Her fellow Harfoots dismiss her insatiable curiosity, but Harfoot elder Sadoc Burrows (Lenny Henry) finally drops a juicy bit of neighborhood gossip: The heavens and their stars are looking strange these days. And the travelers who passed by with giant antlers on their backs? An unusual sight at this time of year. There is something wrong. Something is about to happen.
And something truly remarkable happens as a meteor tumbles across the sky, visible from all corners of Middle-earth. Landing with an explosive blast in Rhovanion, it brings The Stranger (Daniel Weyman), a man who was asleep and surrounded in a quivering wheel of fire inside the rock’s crater. Whether it’s a human or a giant or a wizard, we don’t know yet – only that his grand entrance is a blatant rip-off of Stardust. Neil Gaiman, cut a check.
But back to the girl with golden hair. In the realm of the elves, Galadriel finally sets sail for the immortal lands, while Elrond worries about whether he convinced her to make the right choice. Gil-galad brushes off her worries, convinced that if she had continued her quest for Sauron, Galadriel would have only perpetuated the evil she sought to eradicate. Instead, he assigns Elrond a task: Work for Celebrimbor, the esteemed elven smith who is “about to embark on a new project, one of singular importance.” Gil-galad isn’t revealing what this important project is, but we can take an educated guess based on the show’s title. (Book readers, I know you know. Let’s not ruin it for everyone else.)
Still, Galadriel won’t let Gil-galad and the rest have it that easy. As Valinor opens before her, its eternal light bathing her company in radiance, she turns to stare at her brother’s dagger resting on the ship’s deck. IN LotR lore, Valinor is a form of heaven, a place of eternal peace and beauty where the gods invited the elves to rest millennia ago. But the elves who chose to stay too long in Middle-earth – and those who left Valinor to fight within Middle-Earth – risked becoming “Lingerers” who disappear until the afterlife catches up with them. This is important to understand, to understand what Galadriel is giving up here: it is nothing less than the possible dissolution of her soul and an eternal separation from her home.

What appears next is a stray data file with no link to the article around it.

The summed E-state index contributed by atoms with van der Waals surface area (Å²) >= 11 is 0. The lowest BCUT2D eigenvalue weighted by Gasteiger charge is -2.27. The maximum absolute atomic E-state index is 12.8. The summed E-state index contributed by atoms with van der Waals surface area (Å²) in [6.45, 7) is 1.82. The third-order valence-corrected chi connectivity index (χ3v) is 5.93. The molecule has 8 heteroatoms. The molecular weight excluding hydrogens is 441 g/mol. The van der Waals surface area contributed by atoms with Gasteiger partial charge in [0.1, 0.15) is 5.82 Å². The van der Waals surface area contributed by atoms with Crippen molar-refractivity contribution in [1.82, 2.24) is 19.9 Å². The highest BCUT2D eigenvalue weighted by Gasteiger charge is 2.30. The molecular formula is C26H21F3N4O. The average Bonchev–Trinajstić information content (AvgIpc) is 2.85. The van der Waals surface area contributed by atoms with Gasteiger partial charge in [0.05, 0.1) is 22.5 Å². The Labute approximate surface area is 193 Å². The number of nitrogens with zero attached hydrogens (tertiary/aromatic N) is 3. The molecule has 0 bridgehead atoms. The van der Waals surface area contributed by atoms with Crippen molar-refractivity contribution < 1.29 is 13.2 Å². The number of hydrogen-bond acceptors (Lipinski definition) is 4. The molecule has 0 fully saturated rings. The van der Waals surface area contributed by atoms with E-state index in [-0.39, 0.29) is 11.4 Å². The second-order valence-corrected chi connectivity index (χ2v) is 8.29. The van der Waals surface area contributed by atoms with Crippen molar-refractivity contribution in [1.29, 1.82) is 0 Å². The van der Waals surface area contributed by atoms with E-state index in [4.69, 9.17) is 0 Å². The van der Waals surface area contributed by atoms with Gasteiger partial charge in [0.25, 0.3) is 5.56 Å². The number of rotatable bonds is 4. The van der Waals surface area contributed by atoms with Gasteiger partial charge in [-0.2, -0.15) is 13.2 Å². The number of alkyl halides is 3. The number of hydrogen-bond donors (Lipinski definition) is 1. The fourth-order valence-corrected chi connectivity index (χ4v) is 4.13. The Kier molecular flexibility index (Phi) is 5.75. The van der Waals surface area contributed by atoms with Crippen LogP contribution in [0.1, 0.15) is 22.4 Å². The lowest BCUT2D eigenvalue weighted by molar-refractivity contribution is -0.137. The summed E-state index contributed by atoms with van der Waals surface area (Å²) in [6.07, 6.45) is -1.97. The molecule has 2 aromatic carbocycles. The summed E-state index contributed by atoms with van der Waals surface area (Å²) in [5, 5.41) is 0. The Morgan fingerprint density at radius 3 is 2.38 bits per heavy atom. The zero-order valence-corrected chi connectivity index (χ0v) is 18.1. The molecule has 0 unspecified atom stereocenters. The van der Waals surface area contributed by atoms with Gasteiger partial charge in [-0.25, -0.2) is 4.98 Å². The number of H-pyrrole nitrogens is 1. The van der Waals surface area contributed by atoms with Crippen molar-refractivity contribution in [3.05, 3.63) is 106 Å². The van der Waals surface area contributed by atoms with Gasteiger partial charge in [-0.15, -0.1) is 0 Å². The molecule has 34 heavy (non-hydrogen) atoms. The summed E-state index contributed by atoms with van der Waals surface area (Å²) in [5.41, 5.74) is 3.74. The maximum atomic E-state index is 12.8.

But she wouldn’t be the leader so respected in the film series’ Lothlorien if she had to give up a battle before it’s won. As Valinor welcomes her company with the heartbreaking harmonies of a sacred choir, Galadriel dives off the edge of the boat, left alone to navigate the troubled waters ahead. (And to presumably swim across an entire ocean?)
Rings of power‘s first episode is, like its much-talked-about budget, big. It is beautiful to look at. It’s a bit slow and not all the characters feel as intimately put together as Galadriel. Not all the dialogue is written well, nor is it delivered elegantly. But the episode is immersive in a way that few other fantasy series have achieved, including the new one Game of Thrones prequel House of the Dragon. House of the Dragon has another advantage: Its source material mastermind is placed neatly in a co-creator’s chair. Tolkien is not so within reach Rings of power.
But even having Martin so close may not be enough to restore Thrones to its full glory. And sometimes a student has to take up the teacher’s mantle. With the right group of stewards handling its precious artifacts, Rings of power can only do as it dreams.
Lauren Puckett-Pope is an associate editor at ELLE, where she covers news and culture.